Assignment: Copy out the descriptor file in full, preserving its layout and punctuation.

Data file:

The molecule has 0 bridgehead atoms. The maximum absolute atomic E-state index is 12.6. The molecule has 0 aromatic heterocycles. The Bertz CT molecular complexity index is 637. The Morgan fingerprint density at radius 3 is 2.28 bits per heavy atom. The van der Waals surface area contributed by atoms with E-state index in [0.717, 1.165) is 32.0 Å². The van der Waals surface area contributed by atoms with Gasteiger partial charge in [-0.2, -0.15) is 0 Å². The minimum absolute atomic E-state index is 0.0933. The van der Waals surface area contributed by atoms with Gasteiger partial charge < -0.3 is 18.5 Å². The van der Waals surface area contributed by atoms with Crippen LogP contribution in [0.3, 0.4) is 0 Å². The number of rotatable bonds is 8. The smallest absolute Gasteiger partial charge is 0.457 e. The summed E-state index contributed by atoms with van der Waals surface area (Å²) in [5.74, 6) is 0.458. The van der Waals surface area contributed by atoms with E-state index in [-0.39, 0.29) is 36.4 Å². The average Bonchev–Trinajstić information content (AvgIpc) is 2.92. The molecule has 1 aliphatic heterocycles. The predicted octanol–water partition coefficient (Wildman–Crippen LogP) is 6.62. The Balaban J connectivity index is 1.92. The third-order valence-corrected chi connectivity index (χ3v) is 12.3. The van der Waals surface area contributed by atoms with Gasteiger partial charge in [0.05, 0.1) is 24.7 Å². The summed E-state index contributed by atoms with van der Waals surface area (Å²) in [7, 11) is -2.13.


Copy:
The molecule has 0 bridgehead atoms. The maximum absolute atomic E-state index is 12.6. The molecule has 0 aromatic heterocycles. The Bertz CT molecular complexity index is 637. The Morgan fingerprint density at radius 3 is 2.28 bits per heavy atom. The van der Waals surface area contributed by atoms with E-state index in [0.717, 1.165) is 32.0 Å². The van der Waals surface area contributed by atoms with Gasteiger partial charge in [-0.2, -0.15) is 0 Å². The minimum absolute atomic E-state index is 0.0933. The van der Waals surface area contributed by atoms with Gasteiger partial charge < -0.3 is 18.5 Å². The van der Waals surface area contributed by atoms with Crippen LogP contribution in [0.3, 0.4) is 0 Å². The number of rotatable bonds is 8. The smallest absolute Gasteiger partial charge is 0.457 e. The summed E-state index contributed by atoms with van der Waals surface area (Å²) in [5.74, 6) is 0.458. The van der Waals surface area contributed by atoms with E-state index in [-0.39, 0.29) is 36.4 Å². The average Bonchev–Trinajstić information content (AvgIpc) is 2.92. The molecule has 1 aliphatic heterocycles. The predicted octanol–water partition coefficient (Wildman–Crippen LogP) is 6.62. The Balaban J connectivity index is 1.92. The third-order valence-corrected chi connectivity index (χ3v) is 12.3. The van der Waals surface area contributed by atoms with Gasteiger partial charge in [0.05, 0.1) is 24.7 Å². The summed E-state index contributed by atoms with van der Waals surface area (Å²) in [7, 11) is -2.13.